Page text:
Asking for Help.
Why do I find it so hard?
The other week, when our freezer broke down and we suddenly had half a supermarket full of rapidly melting food, I went straight into sort-it-out mode, mentally calculating who we knew with a big freezer, who might be prepared to give us some shelf space, who lived locally enough to transport it all and who wasn’t on holiday or having their own nervous breakdown.
Underneath that, calculating who, when the oven chips are really down, I could turn to for unconditional support. It was frightening, because I couldn’t think of many.
Being a carer for the past year and a bit has made me insular. My focus has been so much on Nick, and outside that I’m often too tired or too preoccupied to socialise much and try as I might my world has shrunk to a tiny core of family and friends, many of whom I hardly get to see either.
If we need help, the first point of call is usually some kind of organisation - even though these are often hard to access, lengthy in process, unavailable, unhelpful, or altogether useless.
But the thing that has shaken me and left a lasting scar, is the loss of trust. We had so many people offering to help before Nick came to live here, many of them his old friends; where are they now? I have written about this before but the hurt is deep. People who saw Nick once and then backed off. At least one friend was honest when he said he was scared, but the rest just voted with their feet – and their silence. A lot of people don’t know how to deal with Nick – this adult, twitching and dribbling in an adapted chair with an alarm pendant round his neck. They can’t understand what he’s saying, and on a bad day he won’t seem to know you’re there or be able to talk much at all. We have friends who are brilliant with him in company but I know would feel uncomfortable being on their own with him because they don’t know what to do. It’s all very well for me to say, “Oh, you don’t have to do anything, just be there”, but I am used to it and even then it never really stops being shocking, and difficult.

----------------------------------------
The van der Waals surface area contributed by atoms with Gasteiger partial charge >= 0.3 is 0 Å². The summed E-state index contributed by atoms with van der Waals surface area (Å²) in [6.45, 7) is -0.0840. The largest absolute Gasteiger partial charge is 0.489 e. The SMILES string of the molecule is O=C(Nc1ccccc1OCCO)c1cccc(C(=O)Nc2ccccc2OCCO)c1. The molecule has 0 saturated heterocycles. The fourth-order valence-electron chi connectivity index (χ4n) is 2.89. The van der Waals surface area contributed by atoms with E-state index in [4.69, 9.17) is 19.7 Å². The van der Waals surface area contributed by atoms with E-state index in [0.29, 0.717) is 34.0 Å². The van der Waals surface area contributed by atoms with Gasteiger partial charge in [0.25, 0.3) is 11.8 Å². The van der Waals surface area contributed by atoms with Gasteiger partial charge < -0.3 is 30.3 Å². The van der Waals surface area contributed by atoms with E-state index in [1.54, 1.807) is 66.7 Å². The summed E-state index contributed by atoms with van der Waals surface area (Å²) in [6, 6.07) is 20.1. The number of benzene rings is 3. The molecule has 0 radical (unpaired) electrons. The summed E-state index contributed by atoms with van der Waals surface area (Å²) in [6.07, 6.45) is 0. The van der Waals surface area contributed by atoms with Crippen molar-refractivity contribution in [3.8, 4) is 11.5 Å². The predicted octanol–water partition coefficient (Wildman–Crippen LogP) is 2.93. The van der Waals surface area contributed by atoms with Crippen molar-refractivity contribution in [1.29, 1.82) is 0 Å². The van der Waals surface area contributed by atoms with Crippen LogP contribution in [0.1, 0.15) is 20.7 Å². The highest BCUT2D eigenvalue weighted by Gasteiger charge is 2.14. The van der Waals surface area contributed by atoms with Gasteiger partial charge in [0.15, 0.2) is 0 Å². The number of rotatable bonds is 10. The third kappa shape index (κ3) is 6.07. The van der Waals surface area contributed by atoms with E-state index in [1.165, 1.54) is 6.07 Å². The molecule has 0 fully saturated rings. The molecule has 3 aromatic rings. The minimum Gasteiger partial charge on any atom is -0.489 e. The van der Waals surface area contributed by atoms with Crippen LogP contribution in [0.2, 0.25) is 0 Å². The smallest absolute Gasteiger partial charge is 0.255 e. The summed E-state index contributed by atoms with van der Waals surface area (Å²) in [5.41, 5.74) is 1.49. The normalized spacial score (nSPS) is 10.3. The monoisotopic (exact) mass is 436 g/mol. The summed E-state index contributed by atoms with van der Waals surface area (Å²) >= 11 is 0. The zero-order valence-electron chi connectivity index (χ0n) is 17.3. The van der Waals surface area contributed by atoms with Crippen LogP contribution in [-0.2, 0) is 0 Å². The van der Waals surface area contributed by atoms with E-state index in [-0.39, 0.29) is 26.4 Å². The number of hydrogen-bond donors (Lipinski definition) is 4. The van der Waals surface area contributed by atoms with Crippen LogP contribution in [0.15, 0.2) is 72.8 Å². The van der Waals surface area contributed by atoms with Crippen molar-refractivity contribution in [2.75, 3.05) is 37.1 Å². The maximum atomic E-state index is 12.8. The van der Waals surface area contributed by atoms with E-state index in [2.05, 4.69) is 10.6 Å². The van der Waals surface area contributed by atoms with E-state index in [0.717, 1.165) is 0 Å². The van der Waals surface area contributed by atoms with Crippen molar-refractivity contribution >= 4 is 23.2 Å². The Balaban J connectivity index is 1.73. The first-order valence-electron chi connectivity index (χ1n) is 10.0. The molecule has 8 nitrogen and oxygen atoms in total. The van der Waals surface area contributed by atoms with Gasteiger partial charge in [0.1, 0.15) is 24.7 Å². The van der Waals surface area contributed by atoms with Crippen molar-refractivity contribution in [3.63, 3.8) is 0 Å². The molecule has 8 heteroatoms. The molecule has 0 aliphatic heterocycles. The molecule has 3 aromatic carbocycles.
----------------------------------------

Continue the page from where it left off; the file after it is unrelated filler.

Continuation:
So I have learned to be untrusting, to believe that there is very little support and that in the end it is all down to me.
It’s impossible to do it all alone though. Having a break while Nick was on his holiday gave me the room to see things a bit more clearly.
He had a marvellous time, by the way, completely delighted with it all, and I think the time away really did him good.
But we came back from our lovely holidays to find the merde really hitting the fan at high speed. Now Nick has not just one nutty neighbour, but two. I’ve said something about this on Twitter already and am not going to go into any more details right now, but things are weird. I am feeling a bit out of my depth, and this morning I rang a couple of friends just to talk to someone and ask for their advice.
They couldn’t help with the situation except to listen, but both offered practical support – a bit of shopping, calling in to see Nick at a time when I won’t be around, taking him to the optician - that will actually be a godsend.
I’ve been quite amazed by their responses, and it has taught me this: that the voice running round in my head telling me that no-one cares, no-one will help, I can’t bother them, everyone’s too busy, etc etc, may have a point, but it’s not the only truth.
I have to keep asking for help and support – it’s not easy when someone says no, or doesn’t answer your call, but you can only try and it’s worth a try.
Oh, and the broken freezer – I clenched my guts and did a little round robin on Whatsapp, and four people immediately offered space in theirs, including someone who was on holiday but said they’d arrange it with their neighbour. None of these people are close friends, but having the courage to ask does seem to inspire a connection and has made us that little bit closer. My sense of trust is still wounded and a bit wobbly, but our fish fingers and veggie burgers are intact, and I remind myself to keep opening up and not trying to do every little thing on my own.